International Journal of Applied Philosophy 23 (1):51-60 (2009)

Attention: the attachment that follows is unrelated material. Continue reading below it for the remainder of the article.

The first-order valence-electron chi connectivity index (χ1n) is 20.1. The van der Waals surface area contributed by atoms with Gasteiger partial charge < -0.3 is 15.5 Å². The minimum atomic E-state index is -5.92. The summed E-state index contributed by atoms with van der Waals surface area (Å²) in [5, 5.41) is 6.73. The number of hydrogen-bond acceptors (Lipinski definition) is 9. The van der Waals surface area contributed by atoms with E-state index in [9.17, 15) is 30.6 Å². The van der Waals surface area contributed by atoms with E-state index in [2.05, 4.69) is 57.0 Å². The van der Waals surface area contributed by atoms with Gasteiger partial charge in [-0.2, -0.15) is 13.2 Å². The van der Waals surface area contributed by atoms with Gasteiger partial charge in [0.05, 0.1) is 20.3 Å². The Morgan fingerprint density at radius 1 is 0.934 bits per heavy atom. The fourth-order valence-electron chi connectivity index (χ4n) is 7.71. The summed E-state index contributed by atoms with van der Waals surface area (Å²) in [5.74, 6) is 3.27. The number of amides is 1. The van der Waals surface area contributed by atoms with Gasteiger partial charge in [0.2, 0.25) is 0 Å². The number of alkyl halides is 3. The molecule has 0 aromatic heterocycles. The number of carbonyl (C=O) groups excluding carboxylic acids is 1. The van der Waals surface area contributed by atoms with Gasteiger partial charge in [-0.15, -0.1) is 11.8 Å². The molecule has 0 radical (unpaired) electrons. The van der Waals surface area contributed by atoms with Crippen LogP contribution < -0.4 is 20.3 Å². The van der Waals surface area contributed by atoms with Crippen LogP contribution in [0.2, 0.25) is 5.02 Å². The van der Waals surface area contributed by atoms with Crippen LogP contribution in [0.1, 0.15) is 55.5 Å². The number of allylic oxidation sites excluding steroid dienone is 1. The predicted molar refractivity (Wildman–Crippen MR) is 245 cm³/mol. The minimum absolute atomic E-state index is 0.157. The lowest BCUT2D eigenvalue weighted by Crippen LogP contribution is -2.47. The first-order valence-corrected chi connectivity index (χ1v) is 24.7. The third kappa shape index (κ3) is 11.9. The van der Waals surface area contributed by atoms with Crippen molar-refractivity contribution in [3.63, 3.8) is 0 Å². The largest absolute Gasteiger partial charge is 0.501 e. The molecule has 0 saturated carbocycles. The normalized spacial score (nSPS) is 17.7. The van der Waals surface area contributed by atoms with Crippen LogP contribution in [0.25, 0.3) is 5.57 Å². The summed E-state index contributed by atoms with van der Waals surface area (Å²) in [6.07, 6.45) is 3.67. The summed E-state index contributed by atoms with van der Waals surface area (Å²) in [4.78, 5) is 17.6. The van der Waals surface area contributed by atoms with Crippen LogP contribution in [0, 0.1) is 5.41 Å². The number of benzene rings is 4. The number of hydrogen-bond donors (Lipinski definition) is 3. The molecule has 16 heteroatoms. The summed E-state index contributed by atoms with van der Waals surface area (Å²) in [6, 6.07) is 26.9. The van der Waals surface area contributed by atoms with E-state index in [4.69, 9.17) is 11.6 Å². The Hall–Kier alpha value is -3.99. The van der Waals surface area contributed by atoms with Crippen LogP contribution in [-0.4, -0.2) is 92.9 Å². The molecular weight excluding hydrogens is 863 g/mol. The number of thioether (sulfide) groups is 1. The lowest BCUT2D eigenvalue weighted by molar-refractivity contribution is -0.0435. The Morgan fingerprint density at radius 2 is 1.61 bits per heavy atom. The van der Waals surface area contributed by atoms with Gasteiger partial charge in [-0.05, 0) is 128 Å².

|Abstract||Given the specific educational, psychological, and sociological factors of juvenile inmates, I developed a course to teach such students moral concepts and reasoning without high level theorizing. I combined Hume’s account of sympathy with current philosophical and psychological research to develop the students’ natural sympathy as an aid in developing emotional, contextual, and moral literacy. In this paper, I explain (1) how the course developed the students’ natural sympathy, (2) how sympathy can provide a simple and familiar process of moral deliberation, (3) how sympathy aids in learning moral concepts, and (4) some interesting implications for public policy regarding moral education and recidivism, early childhood moral education, and teaching ethics courses generally|
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